Jewish Liturgical Music Meets Jazz
One day, he was listening to a CD by cantor Alberto Mizrahi of Chicago's Anshe Emet Synagogue.
Mizrahi describes the moment this way.
MIZRAHI: So he said, I have to stop the car. I've got to get this guy. He didn't know what to do with me exactly but he wanted me to perform with him.
What they decided to do was collaborate around one of the most emotional rituals in the Jewish liturgy.
MIZRAHI: Yizkor service is the memorial service we do as a congregation on Yom Kippur, the holiest day of the year, the Day of Atonement, and at three festivals, Passover, Succot, and Shavuot. It basically consists of Psalms, and a memorial prayer, and the Kadish. All of those components are in this service.
At first, Mizrahi was worried that his musical ideas wouldn't blend with the composer's. But in fact…
MIZRAHI: When I looked at the music I said to him, 'You know, I like what you've done, but I'd have to improvise it, it doesn't sound authentic to me'. And he says, 'No! that's exactly what I'm looking for! So he provides this amazing Jazz stuff, and he gave me a nice lyrical skeleton of the music, and then I take off.
I asked Mizrahi…where do Jazz and Chazzanut find common ground?
MIZRAHI: They're both improvisatory arts, you know. You take a mode or you take a scale, and then you…groove! (laughs) You go on it!
In fact, many “Jazz Standards” were written by men who grew up in the synagogue. George and Ira Gershwin, Irving Berlin, Richard Rogers, Lorenz Hart, Oscar Hammerstein, Jerome Kern, and Harold Arlen, who's father was a cantor.
MIZRAHI: He has a lot of cantorial stuff in there. We know that “ta tee tadadatadadam” is really barchu et Adonai ham'vorach so we know there's a relationship between Jewish chant, and Jazz, and, the early influences in your life stay with you whether they're conscious or sub conscious, and I know that I've daydreamt of singing certain blues things, and I do Blues riffs, you know, I hum them.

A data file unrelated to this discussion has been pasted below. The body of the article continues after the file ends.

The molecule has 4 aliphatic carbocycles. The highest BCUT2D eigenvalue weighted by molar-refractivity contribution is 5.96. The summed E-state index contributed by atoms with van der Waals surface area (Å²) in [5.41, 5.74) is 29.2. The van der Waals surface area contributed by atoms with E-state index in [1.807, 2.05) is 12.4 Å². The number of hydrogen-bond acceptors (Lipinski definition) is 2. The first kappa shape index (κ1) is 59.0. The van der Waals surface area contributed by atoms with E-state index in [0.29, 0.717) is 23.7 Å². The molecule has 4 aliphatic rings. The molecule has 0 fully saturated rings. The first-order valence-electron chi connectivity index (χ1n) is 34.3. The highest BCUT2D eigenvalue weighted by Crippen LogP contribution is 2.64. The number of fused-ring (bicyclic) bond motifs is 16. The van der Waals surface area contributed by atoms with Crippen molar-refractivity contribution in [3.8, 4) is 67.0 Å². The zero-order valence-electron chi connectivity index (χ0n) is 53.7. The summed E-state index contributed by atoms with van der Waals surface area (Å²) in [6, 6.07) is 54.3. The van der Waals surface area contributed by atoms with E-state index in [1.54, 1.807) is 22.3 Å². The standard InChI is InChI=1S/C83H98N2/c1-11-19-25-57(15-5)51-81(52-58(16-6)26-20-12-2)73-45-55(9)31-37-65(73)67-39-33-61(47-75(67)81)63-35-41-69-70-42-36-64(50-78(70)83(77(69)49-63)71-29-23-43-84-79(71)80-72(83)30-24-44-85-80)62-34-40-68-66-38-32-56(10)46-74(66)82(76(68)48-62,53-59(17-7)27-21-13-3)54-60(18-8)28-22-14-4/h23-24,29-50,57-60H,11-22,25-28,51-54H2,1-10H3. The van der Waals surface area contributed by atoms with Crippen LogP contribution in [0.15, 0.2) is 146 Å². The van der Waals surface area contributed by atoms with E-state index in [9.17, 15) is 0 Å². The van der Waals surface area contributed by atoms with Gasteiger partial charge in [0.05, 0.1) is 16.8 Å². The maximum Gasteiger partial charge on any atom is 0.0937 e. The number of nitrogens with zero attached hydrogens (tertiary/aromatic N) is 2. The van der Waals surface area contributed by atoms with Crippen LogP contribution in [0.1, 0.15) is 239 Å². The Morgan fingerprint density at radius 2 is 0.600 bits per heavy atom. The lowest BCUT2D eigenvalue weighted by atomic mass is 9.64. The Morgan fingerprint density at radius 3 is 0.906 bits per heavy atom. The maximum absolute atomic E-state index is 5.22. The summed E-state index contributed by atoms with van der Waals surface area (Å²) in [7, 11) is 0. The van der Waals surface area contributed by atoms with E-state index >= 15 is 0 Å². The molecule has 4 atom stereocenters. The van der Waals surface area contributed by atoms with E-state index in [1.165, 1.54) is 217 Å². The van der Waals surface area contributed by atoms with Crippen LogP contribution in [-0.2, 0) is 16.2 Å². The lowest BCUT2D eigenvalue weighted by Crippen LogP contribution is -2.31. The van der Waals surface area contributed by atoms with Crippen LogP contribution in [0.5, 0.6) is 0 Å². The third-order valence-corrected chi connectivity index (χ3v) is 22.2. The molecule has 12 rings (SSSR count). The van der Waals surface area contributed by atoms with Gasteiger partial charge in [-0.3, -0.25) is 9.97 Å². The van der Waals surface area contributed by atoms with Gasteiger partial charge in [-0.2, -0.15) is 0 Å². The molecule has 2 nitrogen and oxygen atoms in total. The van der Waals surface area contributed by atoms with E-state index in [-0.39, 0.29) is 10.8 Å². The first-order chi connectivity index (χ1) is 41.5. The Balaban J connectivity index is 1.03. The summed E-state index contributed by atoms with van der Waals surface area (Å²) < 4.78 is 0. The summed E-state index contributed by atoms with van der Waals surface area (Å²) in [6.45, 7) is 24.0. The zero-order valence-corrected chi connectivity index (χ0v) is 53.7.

Yizkor isn't Cantor Mizrahi's first foray into Jazz. In the early 1960s, Jazz pianist Dave Brubeck wrote a piece called “The Gates of Justice”, about the similarities between the suffering and redemption of Jews and African Americans. Decades later, Brubeck came to Chicago and looked for a cantor to help him perform the piece.
MIZRAHI: He called me out of the blue, and I said, 'Well, maybe I can do it, I'll check it out,' but of course, who would refuse to sing with Dave Brubeck! (laughs)
This new effort, Yizkor: Music of Memory, is performed with David Chevan and his ensemble The Afro-Semitic Experience
MIZRAHI: When we first debuted this at the Eldridge St. Museum which used to be a synagogue on the Lower East Side, things happened that nobody expected! It went in ways that Chevan hadn't envisioned, and I know I hadn't either, but I started being more of a cantor in it, because I said ‘Hey, I've got this music, but he's given me the right to improvise.' I'm telling you that I walked away feeling like I just prayed. And the people went away thinking they didn't know what they heard because it was a great Jazz experience with all this wonderful synagogue feel.